With a new president and Congress on the way, and tough economic times already here, voters think it's time to invest in afterschool programs that support kids and families. That's the clear conclusion from a new poll taken on election eve and election night for the Afterschool Alliance.
The survey found that 76 percent of voters want the new Congress and their newly elected state and local officials to increase funding for afterschool programs. And that support is strong across all demographic, ideological and party lines. Unfortunately, funding from the federal government has lagged far behind levels called for in the No Child Left Behind Act, and the result is that many programs have closed and others forced to cut back — leaving children unsupervised and at risk.
Afterschool programs like the one I'm proud to work with, R'Club Child Care Inc., keep kids safe, inspire them to learn, and help working families. But too many kids and families don't have access to afterschool care. Now's the time to change that by increasing funding for afterschool programs.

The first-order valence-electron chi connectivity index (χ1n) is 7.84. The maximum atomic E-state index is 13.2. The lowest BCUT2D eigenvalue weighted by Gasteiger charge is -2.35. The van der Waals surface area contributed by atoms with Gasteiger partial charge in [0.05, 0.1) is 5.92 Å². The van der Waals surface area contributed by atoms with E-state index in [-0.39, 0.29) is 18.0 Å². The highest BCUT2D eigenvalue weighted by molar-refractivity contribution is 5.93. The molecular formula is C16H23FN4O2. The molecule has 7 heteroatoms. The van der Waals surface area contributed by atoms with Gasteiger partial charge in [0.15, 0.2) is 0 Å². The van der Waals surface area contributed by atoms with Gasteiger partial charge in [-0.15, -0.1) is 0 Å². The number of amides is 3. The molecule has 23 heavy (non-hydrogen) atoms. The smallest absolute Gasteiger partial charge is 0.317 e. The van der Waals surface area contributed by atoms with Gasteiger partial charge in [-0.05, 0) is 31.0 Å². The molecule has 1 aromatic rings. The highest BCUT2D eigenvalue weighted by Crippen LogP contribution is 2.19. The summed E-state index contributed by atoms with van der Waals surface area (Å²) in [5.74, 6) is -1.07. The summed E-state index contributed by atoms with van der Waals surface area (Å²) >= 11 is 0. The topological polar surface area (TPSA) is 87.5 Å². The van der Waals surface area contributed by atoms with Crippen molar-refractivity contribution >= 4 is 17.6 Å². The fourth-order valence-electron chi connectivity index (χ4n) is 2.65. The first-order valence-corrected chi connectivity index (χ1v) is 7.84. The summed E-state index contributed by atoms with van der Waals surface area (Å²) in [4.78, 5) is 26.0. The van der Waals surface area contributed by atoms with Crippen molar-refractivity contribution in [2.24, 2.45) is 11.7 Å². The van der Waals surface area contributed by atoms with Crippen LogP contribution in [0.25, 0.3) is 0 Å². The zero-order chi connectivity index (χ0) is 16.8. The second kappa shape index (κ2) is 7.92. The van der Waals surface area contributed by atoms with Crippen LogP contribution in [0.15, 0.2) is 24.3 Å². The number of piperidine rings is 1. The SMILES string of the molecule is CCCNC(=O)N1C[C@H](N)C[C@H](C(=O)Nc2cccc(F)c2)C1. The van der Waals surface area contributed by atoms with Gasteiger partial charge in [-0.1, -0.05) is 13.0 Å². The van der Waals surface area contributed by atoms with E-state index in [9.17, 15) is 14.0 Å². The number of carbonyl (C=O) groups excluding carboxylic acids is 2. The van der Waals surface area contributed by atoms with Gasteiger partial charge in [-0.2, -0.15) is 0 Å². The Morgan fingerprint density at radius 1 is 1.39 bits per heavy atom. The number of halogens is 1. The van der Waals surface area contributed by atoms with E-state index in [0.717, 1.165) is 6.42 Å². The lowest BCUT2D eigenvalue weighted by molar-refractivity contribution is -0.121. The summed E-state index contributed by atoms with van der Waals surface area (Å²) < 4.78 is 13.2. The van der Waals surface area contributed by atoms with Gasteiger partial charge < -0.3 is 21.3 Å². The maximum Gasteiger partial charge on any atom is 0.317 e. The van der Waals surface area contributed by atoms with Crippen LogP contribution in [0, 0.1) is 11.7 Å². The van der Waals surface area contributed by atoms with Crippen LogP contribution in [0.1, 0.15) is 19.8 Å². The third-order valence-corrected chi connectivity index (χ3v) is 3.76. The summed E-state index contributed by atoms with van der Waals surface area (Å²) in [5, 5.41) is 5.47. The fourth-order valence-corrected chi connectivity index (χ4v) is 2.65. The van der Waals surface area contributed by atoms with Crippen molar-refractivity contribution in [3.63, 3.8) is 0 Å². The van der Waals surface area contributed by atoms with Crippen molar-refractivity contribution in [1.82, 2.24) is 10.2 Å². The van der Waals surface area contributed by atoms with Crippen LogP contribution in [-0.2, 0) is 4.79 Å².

Debra Ballinger, St. Petersburg
World in a snap | Nov. 21
Improve human condition
When I saw the picture of little Venecia Lonis dangling from a scale at a clinic in Port-Au-Prince, Haiti, my stomach turned with nausea and heartbreak. Her bulging eyes and hanging skin with bones just under the surface were obvious signs that this child is starving to death.
Then my eyes saw the picture below, showing the grand opening of the Atlantis, a new resort in Dubai complete with a "spectacular display of pyrotechnics." My stomach turned even more.
I wondered if the staff at St. Petersburg Times intentionally placed these two photos together and if other readers noticed the extremes of the human condition on planet Earth: children starving in one region while materialism, obscene wealth and greed are the norm in another.
Little Venecia's eyes have stayed with me, and although I can't personally help her, I can make a difference in my own community to improve the human condition here at home. We all can.
Julie Ulibarri, St. Petersburg
A new path for Republicans | Nov. 24, letter
Life is precious
When reading this letter, I found it hard to even digest any other point except for the writer's assumption that the issue of Roe vs. Wade is "no longer relevant to the majority of voters."